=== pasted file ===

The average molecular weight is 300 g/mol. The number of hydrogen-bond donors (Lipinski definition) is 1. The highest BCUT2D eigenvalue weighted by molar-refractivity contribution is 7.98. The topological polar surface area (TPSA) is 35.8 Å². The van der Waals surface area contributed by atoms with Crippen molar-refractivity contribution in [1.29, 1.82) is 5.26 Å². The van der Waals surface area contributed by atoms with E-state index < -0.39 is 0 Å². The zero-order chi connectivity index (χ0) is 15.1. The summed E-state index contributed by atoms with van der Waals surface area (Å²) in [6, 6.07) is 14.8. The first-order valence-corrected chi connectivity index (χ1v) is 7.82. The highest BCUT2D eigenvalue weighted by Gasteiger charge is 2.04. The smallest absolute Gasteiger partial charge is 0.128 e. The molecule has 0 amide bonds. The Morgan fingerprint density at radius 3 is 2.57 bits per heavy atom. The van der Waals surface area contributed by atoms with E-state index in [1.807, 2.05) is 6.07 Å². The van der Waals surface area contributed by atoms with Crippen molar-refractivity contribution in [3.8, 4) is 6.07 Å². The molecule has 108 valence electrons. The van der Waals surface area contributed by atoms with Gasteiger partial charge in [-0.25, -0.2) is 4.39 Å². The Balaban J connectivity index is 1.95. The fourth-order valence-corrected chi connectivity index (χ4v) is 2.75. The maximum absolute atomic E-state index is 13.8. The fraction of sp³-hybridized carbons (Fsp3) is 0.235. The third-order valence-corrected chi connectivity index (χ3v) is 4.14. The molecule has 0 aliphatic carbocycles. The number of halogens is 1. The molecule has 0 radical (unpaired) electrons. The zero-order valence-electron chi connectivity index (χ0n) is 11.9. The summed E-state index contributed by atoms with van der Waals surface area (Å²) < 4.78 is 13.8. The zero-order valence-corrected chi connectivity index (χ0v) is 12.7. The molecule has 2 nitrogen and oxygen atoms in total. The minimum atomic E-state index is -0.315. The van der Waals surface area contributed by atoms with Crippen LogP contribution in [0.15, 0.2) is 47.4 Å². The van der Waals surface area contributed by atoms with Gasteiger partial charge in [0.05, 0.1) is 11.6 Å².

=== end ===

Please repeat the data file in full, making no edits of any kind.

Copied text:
The average molecular weight is 300 g/mol. The number of hydrogen-bond donors (Lipinski definition) is 1. The highest BCUT2D eigenvalue weighted by molar-refractivity contribution is 7.98. The topological polar surface area (TPSA) is 35.8 Å². The van der Waals surface area contributed by atoms with Crippen molar-refractivity contribution in [1.29, 1.82) is 5.26 Å². The van der Waals surface area contributed by atoms with E-state index < -0.39 is 0 Å². The zero-order chi connectivity index (χ0) is 15.1. The summed E-state index contributed by atoms with van der Waals surface area (Å²) in [6, 6.07) is 14.8. The first-order valence-corrected chi connectivity index (χ1v) is 7.82. The highest BCUT2D eigenvalue weighted by Gasteiger charge is 2.04. The smallest absolute Gasteiger partial charge is 0.128 e. The molecule has 0 amide bonds. The Morgan fingerprint density at radius 3 is 2.57 bits per heavy atom. The van der Waals surface area contributed by atoms with E-state index in [1.807, 2.05) is 6.07 Å². The van der Waals surface area contributed by atoms with Crippen molar-refractivity contribution in [3.8, 4) is 6.07 Å². The molecule has 108 valence electrons. The van der Waals surface area contributed by atoms with Gasteiger partial charge in [-0.25, -0.2) is 4.39 Å². The Balaban J connectivity index is 1.95. The fourth-order valence-corrected chi connectivity index (χ4v) is 2.75. The maximum absolute atomic E-state index is 13.8. The fraction of sp³-hybridized carbons (Fsp3) is 0.235. The third-order valence-corrected chi connectivity index (χ3v) is 4.14. The molecule has 0 aliphatic carbocycles. The number of halogens is 1. The molecule has 0 radical (unpaired) electrons. The zero-order valence-electron chi connectivity index (χ0n) is 11.9. The summed E-state index contributed by atoms with van der Waals surface area (Å²) < 4.78 is 13.8. The zero-order valence-corrected chi connectivity index (χ0v) is 12.7. The molecule has 2 nitrogen and oxygen atoms in total. The minimum atomic E-state index is -0.315. The van der Waals surface area contributed by atoms with Crippen LogP contribution in [0.15, 0.2) is 47.4 Å². The van der Waals surface area contributed by atoms with Gasteiger partial charge in [0.05, 0.1) is 11.6 Å².